Hi there. Well, I wanted to know how to find the second derivatives of a function using implicit differentiation. Is it possible? I think it is. I think I must use the chain rule somehow, but I don't know how... I'm in multivariable calculus since the function I'm gonna use could be seen as a function of only one variable.(adsbygoogle = window.adsbygoogle || []).push({});

An ellipse: [tex]F(x,y)=4x^2+y^2-25=0[/tex]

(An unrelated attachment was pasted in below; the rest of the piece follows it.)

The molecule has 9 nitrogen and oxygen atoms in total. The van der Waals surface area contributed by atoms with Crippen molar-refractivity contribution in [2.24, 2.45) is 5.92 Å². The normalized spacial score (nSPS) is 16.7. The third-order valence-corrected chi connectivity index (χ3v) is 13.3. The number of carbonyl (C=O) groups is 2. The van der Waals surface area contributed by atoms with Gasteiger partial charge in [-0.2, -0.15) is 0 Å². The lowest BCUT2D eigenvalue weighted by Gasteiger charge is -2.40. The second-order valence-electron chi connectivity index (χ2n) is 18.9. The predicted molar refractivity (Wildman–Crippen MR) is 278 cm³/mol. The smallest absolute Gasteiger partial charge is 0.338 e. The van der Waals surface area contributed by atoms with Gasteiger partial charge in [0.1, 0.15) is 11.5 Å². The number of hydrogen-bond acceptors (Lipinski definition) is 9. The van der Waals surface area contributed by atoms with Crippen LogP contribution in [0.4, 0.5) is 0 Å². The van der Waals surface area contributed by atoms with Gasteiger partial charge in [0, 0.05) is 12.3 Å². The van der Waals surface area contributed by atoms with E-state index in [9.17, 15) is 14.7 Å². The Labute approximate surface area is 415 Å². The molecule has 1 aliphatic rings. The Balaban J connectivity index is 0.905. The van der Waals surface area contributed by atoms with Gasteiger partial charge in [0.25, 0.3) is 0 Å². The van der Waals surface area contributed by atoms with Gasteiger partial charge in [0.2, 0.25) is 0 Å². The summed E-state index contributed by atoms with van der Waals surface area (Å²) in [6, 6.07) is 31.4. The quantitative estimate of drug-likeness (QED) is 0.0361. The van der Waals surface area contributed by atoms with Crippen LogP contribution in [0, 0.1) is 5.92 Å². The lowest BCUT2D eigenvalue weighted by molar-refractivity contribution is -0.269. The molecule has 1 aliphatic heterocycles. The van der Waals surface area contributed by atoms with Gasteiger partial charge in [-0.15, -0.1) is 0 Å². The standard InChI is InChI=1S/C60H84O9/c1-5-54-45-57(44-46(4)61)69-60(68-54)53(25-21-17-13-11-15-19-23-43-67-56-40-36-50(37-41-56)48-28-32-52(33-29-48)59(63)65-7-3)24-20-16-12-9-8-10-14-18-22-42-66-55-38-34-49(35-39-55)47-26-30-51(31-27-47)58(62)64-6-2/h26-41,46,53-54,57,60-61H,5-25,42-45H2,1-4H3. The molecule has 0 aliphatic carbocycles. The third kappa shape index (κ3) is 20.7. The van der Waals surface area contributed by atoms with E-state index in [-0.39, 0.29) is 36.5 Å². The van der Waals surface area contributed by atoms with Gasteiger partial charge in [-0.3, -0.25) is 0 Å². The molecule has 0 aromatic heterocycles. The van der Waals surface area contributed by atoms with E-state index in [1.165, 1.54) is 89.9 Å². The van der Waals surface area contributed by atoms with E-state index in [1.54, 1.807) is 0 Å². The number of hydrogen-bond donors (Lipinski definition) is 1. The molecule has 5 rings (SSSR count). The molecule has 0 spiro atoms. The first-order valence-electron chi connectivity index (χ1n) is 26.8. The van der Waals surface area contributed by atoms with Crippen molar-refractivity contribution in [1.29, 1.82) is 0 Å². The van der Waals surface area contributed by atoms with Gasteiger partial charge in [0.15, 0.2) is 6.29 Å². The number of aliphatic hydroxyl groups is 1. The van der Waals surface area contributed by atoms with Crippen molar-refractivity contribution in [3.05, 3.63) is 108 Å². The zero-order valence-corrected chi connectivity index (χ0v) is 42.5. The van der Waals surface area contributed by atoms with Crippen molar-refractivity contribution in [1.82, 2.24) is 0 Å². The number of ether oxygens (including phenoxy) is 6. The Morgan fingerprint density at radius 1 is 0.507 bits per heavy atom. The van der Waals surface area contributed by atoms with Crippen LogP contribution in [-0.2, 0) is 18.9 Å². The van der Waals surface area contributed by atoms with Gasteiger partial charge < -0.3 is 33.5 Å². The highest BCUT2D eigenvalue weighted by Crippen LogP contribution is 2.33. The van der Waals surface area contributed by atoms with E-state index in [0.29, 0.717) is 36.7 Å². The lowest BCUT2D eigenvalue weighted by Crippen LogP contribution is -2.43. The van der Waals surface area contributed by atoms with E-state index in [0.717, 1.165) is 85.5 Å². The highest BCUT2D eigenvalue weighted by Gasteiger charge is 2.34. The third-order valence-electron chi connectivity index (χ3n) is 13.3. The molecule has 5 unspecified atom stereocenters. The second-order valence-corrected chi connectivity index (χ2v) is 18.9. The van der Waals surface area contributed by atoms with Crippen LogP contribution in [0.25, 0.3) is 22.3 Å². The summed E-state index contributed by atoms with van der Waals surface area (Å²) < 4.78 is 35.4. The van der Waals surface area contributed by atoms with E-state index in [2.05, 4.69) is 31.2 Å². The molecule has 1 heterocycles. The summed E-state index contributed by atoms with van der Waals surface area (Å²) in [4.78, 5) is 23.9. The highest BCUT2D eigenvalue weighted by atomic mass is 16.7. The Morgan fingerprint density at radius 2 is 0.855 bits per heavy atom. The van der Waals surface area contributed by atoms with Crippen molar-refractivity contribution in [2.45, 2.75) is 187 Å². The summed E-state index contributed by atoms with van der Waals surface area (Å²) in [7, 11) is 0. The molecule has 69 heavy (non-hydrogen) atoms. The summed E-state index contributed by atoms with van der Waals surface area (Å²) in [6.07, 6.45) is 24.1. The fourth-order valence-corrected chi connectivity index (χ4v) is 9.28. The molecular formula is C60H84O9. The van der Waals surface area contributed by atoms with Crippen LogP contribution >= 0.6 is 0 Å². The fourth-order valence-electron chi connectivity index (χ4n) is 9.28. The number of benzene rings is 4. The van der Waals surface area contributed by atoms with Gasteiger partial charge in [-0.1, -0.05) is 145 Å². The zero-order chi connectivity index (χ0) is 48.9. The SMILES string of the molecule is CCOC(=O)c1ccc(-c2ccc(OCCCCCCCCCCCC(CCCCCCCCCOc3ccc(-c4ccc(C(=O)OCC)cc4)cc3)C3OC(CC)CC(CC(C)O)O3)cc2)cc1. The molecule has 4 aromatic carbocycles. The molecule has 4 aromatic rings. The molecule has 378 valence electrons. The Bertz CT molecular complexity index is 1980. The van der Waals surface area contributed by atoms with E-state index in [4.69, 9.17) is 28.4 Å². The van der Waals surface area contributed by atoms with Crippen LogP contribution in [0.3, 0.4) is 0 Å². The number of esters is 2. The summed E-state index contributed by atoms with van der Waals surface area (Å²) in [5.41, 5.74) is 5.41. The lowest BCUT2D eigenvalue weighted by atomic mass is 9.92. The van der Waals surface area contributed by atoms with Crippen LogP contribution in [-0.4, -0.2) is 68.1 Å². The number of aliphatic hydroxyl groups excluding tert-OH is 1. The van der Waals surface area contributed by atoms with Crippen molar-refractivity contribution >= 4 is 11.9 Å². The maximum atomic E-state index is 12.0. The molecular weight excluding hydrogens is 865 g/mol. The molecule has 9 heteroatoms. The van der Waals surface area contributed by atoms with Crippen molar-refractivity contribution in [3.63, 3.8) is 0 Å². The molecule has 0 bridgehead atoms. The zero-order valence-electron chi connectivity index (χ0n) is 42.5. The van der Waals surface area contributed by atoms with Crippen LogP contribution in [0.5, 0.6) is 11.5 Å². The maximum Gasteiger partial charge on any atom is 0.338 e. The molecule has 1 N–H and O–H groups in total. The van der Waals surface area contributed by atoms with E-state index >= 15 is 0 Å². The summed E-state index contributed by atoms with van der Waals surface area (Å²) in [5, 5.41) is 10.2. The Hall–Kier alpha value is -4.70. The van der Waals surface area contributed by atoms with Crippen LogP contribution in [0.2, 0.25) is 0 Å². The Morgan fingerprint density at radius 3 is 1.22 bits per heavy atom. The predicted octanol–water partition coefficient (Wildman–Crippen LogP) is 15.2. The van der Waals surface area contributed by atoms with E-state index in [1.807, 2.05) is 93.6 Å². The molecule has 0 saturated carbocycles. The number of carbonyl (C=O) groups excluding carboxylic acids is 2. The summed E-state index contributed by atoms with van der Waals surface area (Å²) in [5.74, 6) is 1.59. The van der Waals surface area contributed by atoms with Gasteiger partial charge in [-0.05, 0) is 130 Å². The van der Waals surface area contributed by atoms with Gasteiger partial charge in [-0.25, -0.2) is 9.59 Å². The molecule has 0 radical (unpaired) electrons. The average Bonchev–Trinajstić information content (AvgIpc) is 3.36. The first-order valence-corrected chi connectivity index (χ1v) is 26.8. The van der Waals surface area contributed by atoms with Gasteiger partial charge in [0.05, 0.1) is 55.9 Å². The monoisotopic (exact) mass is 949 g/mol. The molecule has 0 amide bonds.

So we have the partial derivatives:

[tex]F_x=8x[/tex], [tex]F_y=2y[/tex]

[tex]F_{xx}=8[/tex], [tex]F_{yy}=2[/tex]

So then, using implicit differentiation:

[tex]\frac{{\partial x}}{{\partial y}}=-\displaystyle\frac{\frac{{\partial F}}{{\partial y}}}{\frac{{\partial F}}{{\partial x}}}=\displaystyle\frac{-y}{4x}[/tex]

But now if I wanna find [tex]\frac{{\partial^2 x}}{{\partial y^2}}[/tex] how should I proceed?

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# Second derivatives using implicit differentiation

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